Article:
Amdavadi women are stepping out of abusive marriages; statistics show an increase in number of divorce cases — 1,100 in 6 months — with nearly 50% applicants being women
Marriages are made in heaven. But once they go through hell, they are dissolved in family courts. While the number of marriages heading for the courts is increasing rapidly, most petitions are being filed by women looking for an escape from abusive relationships.
The list of petitioners at Ahmedabad’s Family Court reveals that around 1,100 divorce cases have been filed between January and May 2013.
Of these, almost 50 per cent applicants are women. Also, between 25 and 30 divorce petitions are filed every day.
Sakshi Dangi, 38, put up with her husband’s neglect for years only to discover his infidelity. When confronted, the husband assaulted her, forcing Sakshi to walk out of their marriage without wasting another minute. “I am an educated woman, with a promising career and a decent income. Why should I put up with someone who neglected me, cheated on me and then assaulted me?” said the Prahladnagar resident who is filing for a divorce.
While there is a backlog of around 10,300 divorce cases, only five to eight are solved in a day even as the number of pending cases is piling up. Though theIndianPenalCodefavourswomen seeking divorce — sections 13(i), 125, 18, 19, 20, 21, 22 — maintenance and compensation settlements are longdrawn-out procedures. Besides, the emotional and financial expenditure add to stress.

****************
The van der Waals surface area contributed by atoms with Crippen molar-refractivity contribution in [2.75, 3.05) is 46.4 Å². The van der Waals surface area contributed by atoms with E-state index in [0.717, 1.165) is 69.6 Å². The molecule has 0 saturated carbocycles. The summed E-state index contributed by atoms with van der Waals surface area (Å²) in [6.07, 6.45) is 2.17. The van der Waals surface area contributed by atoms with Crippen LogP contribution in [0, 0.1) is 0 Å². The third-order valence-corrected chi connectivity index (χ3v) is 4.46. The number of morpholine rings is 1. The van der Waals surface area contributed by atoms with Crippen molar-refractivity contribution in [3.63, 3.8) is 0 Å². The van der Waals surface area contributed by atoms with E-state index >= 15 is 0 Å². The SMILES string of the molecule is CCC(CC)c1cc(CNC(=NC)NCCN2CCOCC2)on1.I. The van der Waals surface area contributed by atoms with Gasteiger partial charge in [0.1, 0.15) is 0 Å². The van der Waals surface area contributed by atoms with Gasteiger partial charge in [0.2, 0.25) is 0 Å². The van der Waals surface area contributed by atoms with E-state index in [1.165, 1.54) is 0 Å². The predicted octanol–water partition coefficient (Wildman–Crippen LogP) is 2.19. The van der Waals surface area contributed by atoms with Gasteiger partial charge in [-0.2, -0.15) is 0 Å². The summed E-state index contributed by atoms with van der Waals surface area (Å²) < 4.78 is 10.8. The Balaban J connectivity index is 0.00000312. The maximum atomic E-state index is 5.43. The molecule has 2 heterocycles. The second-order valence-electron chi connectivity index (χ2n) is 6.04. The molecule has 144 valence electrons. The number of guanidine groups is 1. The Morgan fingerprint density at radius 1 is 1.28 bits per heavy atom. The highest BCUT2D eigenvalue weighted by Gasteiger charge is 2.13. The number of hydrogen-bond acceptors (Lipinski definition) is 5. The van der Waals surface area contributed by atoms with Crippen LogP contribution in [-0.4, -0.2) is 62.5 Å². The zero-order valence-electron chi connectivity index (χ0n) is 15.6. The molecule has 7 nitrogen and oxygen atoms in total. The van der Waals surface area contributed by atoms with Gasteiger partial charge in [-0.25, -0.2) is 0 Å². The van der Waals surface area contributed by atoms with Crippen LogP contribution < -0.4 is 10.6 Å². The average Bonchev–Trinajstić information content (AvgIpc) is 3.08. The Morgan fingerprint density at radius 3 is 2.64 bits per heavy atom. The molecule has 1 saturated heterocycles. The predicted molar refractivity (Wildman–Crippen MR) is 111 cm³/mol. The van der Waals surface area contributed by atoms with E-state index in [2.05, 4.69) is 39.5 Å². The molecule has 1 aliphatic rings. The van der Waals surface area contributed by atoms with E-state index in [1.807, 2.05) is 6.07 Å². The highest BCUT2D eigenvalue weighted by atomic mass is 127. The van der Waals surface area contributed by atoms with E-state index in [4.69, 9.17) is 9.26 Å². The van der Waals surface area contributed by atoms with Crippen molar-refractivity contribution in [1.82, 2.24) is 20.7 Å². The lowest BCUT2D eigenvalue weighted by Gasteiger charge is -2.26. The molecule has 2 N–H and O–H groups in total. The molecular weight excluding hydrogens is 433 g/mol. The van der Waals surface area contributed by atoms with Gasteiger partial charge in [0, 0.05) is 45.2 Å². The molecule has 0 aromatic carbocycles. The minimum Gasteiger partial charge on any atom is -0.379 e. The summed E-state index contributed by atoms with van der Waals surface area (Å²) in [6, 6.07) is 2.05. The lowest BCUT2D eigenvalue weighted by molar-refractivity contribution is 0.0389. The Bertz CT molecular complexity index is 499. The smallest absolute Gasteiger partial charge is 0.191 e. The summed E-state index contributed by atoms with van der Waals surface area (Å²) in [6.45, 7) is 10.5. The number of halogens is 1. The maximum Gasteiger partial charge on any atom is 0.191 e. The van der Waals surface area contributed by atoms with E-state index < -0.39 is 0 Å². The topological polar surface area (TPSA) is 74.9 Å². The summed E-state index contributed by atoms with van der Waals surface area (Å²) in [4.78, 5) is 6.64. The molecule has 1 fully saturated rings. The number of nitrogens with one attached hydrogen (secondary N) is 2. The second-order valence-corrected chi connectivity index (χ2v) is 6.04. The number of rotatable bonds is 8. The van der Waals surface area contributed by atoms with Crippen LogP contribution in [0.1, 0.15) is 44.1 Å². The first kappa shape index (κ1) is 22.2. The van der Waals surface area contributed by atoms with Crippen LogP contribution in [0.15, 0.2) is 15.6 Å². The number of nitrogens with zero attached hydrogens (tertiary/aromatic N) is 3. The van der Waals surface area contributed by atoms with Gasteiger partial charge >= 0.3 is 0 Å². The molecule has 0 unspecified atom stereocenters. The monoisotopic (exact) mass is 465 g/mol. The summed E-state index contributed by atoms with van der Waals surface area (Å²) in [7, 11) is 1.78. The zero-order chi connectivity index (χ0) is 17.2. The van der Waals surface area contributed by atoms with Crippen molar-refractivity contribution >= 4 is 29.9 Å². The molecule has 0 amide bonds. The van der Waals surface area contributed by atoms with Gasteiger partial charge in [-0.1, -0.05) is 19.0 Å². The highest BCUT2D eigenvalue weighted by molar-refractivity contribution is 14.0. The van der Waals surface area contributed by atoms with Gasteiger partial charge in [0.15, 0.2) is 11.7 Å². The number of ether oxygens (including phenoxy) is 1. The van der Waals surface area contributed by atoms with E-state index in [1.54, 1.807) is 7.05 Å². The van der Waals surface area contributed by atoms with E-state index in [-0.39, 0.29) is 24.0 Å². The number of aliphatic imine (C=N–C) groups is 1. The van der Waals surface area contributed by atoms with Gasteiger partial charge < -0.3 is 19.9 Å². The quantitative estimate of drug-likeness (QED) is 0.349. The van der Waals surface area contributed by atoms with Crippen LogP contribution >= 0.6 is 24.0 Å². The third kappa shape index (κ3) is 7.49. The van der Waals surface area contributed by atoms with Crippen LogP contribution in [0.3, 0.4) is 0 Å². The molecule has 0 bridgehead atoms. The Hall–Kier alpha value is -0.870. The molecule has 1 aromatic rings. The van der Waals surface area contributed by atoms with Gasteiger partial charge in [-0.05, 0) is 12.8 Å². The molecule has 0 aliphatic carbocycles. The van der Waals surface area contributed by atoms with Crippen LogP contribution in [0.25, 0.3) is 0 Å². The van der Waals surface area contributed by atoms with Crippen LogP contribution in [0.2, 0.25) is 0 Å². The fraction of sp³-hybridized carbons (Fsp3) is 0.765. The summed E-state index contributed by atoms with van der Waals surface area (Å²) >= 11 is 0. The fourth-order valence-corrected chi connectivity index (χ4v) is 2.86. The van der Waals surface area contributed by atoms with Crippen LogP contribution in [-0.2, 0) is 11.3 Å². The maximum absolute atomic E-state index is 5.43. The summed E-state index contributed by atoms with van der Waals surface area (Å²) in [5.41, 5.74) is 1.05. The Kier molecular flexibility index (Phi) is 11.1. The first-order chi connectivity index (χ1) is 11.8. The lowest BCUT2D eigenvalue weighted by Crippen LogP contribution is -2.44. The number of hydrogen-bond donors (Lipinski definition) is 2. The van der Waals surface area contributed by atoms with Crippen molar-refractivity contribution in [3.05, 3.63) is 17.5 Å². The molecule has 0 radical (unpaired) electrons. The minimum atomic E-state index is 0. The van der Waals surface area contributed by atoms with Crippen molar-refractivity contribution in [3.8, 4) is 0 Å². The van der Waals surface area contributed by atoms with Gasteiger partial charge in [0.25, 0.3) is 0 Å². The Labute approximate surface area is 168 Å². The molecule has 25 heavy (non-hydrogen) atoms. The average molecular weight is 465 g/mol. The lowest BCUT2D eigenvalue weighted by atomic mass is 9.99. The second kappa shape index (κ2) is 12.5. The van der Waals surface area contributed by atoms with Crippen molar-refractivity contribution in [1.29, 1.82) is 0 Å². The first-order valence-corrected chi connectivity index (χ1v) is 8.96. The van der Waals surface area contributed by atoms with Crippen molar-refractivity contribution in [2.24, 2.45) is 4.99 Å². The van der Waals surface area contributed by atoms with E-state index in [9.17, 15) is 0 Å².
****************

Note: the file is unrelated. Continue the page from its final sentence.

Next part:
Alpa Shah’s husband left for the US in 1994, promising to take her and their daughter as soon as he got his green card. In 2010, when Alpa and her daughter applied for the same, they were informed that the husband had been made a US citizen in 2005, making them ineligible for a green card. What’s more, the husband refused to sponsor them.
CASE DRAGS ON FOR YEARS
After 17 years of separation, Alpa filed for a divorce in 2011, a case she is still battlingeventhoughherhusbandwas granted divorce in the US immediately. “I am financially dependent on my family and am unable to take a job till the maintenance matter is resolved,” said Alpa. “People would taunt my daughterwithquestionslike‘Whereis your father? Why did he leave your mother?’. We have been struggling to make ends meet,” said Alpa. As if the ordeal was not enough, she is often told by people who have known her that the divorce was a result of “sins I committed in my previous births.”
“A divorce petition requires speedy judgment. The case should not dragonformorethanayear.However, our cases drag on for years making life difficult for the people involved, especially women,” said Bela Joshi, joint secretary, Ahmedabad Family Court.
Lawyer Roma Fidelis, who is handling several high-profile divorce cases in the city, said, “Education has made people more aware of their rights. Divorce is usually not just one person’s fault. Mostly, men are advised to opt for an out of court settlement because some of the sections of the IPC, like 498, favour women in divorce cases.”